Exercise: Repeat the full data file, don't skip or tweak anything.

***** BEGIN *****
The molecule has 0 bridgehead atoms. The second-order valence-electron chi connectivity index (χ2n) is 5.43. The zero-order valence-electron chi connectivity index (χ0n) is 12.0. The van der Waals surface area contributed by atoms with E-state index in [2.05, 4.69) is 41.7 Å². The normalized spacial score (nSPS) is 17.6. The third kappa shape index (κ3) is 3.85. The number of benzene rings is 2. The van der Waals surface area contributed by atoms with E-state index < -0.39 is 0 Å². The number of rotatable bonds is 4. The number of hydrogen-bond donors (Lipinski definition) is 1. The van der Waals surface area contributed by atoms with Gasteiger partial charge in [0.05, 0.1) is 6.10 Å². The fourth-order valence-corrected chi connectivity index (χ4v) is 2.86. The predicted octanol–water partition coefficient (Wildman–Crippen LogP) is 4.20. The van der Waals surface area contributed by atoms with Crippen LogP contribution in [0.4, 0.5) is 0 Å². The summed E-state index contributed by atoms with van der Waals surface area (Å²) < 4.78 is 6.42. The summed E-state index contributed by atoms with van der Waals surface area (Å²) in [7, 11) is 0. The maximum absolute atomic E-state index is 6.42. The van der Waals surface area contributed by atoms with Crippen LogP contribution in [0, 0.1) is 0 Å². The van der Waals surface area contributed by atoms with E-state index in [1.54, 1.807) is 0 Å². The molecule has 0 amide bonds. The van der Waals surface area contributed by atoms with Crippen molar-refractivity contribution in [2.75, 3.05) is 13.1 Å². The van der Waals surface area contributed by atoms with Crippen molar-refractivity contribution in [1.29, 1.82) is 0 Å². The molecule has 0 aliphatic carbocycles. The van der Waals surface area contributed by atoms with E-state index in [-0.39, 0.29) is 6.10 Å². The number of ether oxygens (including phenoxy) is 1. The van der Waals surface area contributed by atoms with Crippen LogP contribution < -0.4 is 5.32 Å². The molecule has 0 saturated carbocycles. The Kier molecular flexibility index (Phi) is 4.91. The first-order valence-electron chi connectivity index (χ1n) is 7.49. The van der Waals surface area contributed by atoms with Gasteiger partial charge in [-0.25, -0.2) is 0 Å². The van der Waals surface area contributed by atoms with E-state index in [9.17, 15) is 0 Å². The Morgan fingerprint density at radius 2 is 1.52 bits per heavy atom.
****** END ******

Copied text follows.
The molecule has 0 bridgehead atoms. The second-order valence-electron chi connectivity index (χ2n) is 5.43. The zero-order valence-electron chi connectivity index (χ0n) is 12.0. The van der Waals surface area contributed by atoms with E-state index in [2.05, 4.69) is 41.7 Å². The normalized spacial score (nSPS) is 17.6. The third kappa shape index (κ3) is 3.85. The number of benzene rings is 2. The van der Waals surface area contributed by atoms with E-state index < -0.39 is 0 Å². The number of rotatable bonds is 4. The number of hydrogen-bond donors (Lipinski definition) is 1. The van der Waals surface area contributed by atoms with Gasteiger partial charge in [0.05, 0.1) is 6.10 Å². The fourth-order valence-corrected chi connectivity index (χ4v) is 2.86. The predicted octanol–water partition coefficient (Wildman–Crippen LogP) is 4.20. The van der Waals surface area contributed by atoms with Crippen LogP contribution in [0.4, 0.5) is 0 Å². The summed E-state index contributed by atoms with van der Waals surface area (Å²) < 4.78 is 6.42. The summed E-state index contributed by atoms with van der Waals surface area (Å²) in [7, 11) is 0. The maximum absolute atomic E-state index is 6.42. The van der Waals surface area contributed by atoms with Crippen LogP contribution in [0, 0.1) is 0 Å². The van der Waals surface area contributed by atoms with E-state index in [1.54, 1.807) is 0 Å². The molecule has 0 amide bonds. The van der Waals surface area contributed by atoms with Crippen molar-refractivity contribution in [2.75, 3.05) is 13.1 Å². The van der Waals surface area contributed by atoms with Crippen molar-refractivity contribution in [1.29, 1.82) is 0 Å². The molecule has 0 aliphatic carbocycles. The van der Waals surface area contributed by atoms with E-state index in [-0.39, 0.29) is 6.10 Å². The number of ether oxygens (including phenoxy) is 1. The van der Waals surface area contributed by atoms with Crippen LogP contribution < -0.4 is 5.32 Å². The molecule has 0 saturated carbocycles. The Kier molecular flexibility index (Phi) is 4.91. The first-order valence-electron chi connectivity index (χ1n) is 7.49. The van der Waals surface area contributed by atoms with Gasteiger partial charge in [-0.25, -0.2) is 0 Å². The van der Waals surface area contributed by atoms with E-state index in [9.17, 15) is 0 Å². The Morgan fingerprint density at radius 2 is 1.52 bits per heavy atom.